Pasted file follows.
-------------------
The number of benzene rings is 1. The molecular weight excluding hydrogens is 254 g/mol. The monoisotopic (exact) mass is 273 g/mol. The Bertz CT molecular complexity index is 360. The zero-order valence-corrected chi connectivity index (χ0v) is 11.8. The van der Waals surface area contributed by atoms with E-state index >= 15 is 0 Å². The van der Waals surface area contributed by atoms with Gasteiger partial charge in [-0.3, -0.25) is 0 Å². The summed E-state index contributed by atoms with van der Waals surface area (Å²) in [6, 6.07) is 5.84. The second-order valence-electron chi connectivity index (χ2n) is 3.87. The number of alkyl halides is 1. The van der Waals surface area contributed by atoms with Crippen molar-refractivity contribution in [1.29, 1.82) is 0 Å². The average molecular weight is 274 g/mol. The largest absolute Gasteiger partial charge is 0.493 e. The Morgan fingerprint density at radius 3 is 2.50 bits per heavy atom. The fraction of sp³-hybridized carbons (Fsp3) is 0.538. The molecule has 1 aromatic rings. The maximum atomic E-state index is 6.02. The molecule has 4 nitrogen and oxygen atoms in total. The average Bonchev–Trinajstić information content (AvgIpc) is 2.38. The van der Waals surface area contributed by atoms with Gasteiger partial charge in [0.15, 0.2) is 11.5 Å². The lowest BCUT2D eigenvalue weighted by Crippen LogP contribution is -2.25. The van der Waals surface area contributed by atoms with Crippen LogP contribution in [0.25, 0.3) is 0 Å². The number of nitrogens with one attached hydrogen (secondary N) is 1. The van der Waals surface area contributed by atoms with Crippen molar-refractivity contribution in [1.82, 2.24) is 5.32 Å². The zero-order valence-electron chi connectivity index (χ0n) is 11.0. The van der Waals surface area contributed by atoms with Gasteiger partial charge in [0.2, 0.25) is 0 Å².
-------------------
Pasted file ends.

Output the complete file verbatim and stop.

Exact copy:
The number of benzene rings is 1. The molecular weight excluding hydrogens is 254 g/mol. The monoisotopic (exact) mass is 273 g/mol. The Bertz CT molecular complexity index is 360. The zero-order valence-corrected chi connectivity index (χ0v) is 11.8. The van der Waals surface area contributed by atoms with E-state index >= 15 is 0 Å². The van der Waals surface area contributed by atoms with Gasteiger partial charge in [-0.3, -0.25) is 0 Å². The summed E-state index contributed by atoms with van der Waals surface area (Å²) in [6, 6.07) is 5.84. The second-order valence-electron chi connectivity index (χ2n) is 3.87. The number of alkyl halides is 1. The van der Waals surface area contributed by atoms with Crippen molar-refractivity contribution in [1.29, 1.82) is 0 Å². The average molecular weight is 274 g/mol. The largest absolute Gasteiger partial charge is 0.493 e. The Morgan fingerprint density at radius 3 is 2.50 bits per heavy atom. The fraction of sp³-hybridized carbons (Fsp3) is 0.538. The molecule has 1 aromatic rings. The maximum atomic E-state index is 6.02. The molecule has 4 nitrogen and oxygen atoms in total. The average Bonchev–Trinajstić information content (AvgIpc) is 2.38. The van der Waals surface area contributed by atoms with Gasteiger partial charge in [0.15, 0.2) is 11.5 Å². The lowest BCUT2D eigenvalue weighted by Crippen LogP contribution is -2.25. The van der Waals surface area contributed by atoms with Crippen LogP contribution in [0.25, 0.3) is 0 Å². The number of nitrogens with one attached hydrogen (secondary N) is 1. The van der Waals surface area contributed by atoms with Crippen molar-refractivity contribution in [1.82, 2.24) is 5.32 Å². The zero-order valence-electron chi connectivity index (χ0n) is 11.0. The van der Waals surface area contributed by atoms with Gasteiger partial charge in [0.2, 0.25) is 0 Å².